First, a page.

The answer for Ahlborn has been to tap into a network of people from around the globe – that is, the “crowd” – who were willing to give up their skills, expertise and spare time to help bring the Hyperloop idea to life.
While still untested, Hyperloop TT says it will have a five-kilometre commercial prototype in Abu Dhabi open to passengers within two to three years. A Hyperloop is a system of almost airless tubes that – theoretically – will propel carriages of passengers or freight at speeds of up to 1300km/h, potentially connecting Sydney and Melbourne in about an hour.
The train-in-a-vacuum-tube concept has been around for over a century but was thrust into the public’s imagination in 2013 when entrepreneur Elon Musk released a white paper titled Hyperloop Alpha, developed by engineers from his Tesla and Space X companies.
A year earlier Ahlborn had founded an online start-up incubator called Jumpstarter that built platforms for crowd collaboration and crowdfunding.
“When Elon said he was too busy to work on it and wanted someone else to pick it up I thought it was a perfect fit in order to try out our model,” Ahlborn explains.
There was an overwhelming response from engineers and designers around the globe who wanted to commit their free time to working on the project, leading to Hyperlopp TT’s foundation in 2013.
Today the company has a team of 800 people working on the project for at least 10 hours a week in exchange for stock options, along with 160 full-time employees. Around 50 companies and universities have also come on board to provide expertise, technology and resources.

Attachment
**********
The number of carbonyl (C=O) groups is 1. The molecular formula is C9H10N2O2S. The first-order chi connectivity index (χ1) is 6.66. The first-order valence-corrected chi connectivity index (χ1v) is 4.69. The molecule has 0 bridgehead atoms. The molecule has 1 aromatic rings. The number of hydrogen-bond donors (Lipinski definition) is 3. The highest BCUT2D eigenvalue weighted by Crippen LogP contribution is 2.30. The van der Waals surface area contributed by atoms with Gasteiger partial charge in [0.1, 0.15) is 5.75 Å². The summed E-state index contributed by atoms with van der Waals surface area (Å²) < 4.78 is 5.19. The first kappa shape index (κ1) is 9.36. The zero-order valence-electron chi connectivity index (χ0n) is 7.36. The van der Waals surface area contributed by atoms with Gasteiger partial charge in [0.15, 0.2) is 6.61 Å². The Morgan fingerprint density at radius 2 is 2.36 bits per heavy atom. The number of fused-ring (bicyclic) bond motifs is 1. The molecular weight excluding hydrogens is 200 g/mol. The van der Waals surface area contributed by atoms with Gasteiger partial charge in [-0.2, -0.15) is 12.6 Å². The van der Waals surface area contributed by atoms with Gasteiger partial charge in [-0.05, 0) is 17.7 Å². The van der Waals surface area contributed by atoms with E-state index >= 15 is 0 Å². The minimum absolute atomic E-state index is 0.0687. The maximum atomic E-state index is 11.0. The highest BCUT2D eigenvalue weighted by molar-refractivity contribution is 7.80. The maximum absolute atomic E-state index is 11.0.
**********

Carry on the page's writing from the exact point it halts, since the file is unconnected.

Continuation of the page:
The company has only had to raise $US52 million ($67 million) in cash funding plus $US80 million ($104 million) in in-kind investment. Meanwhile its major competitor, the Richard Branson-backed Virgin Hyperloop One, has raised more than $US460 million ($595 million) from venture capital backers and major investors including port owner DP World.
Ahlborn says the free engineering and design work from its “crowd” backers enabled Hyperlooper TT to get off the ground and also ensured it survived the COVID-19 pandemic when other start-ups were laying off staff or folding.
“We’re used to working in a decentralised team,” he says. “We don’t have a huge cash burn, so all of our funds go into actually building something.”
The pandemic nonetheless slowed Hyperloop TT’s testing and integration work at its centre at Toulouse, France, where has built a fully operational 320 metre Hyperloop system.
Once tested successfully, the company will start building the five-kilometre track in Abu Dhabi, which Ahlborn says should be taking passengers within two to three years and hopes will be the start of a wider Hyperloop network in the United Arab Emirates.
The Hyperloop’s potential speed gets the most attention. But Ahlborn says it is the fact a Hyperloop should have far lower operational costs than traditional rail is what gives him confidence.
“There’s a big problem in the world and that’s basically there’s no train or subway that makes economic sense – they all rely on subsidies,” he says. “But the Hyperloop actually can make a profit and that’s something that hasn’t been done so far.”
Pause Fest 2021 will take place from March 1 to March 12 with the event held online due to COVID-19. Other speakers include NASA aerospace engineer Christopher Gerty and European Space Agency data scientist Pierre-Philippe Mathieu.
Business reporter at The Age and Sydney Morning Herald.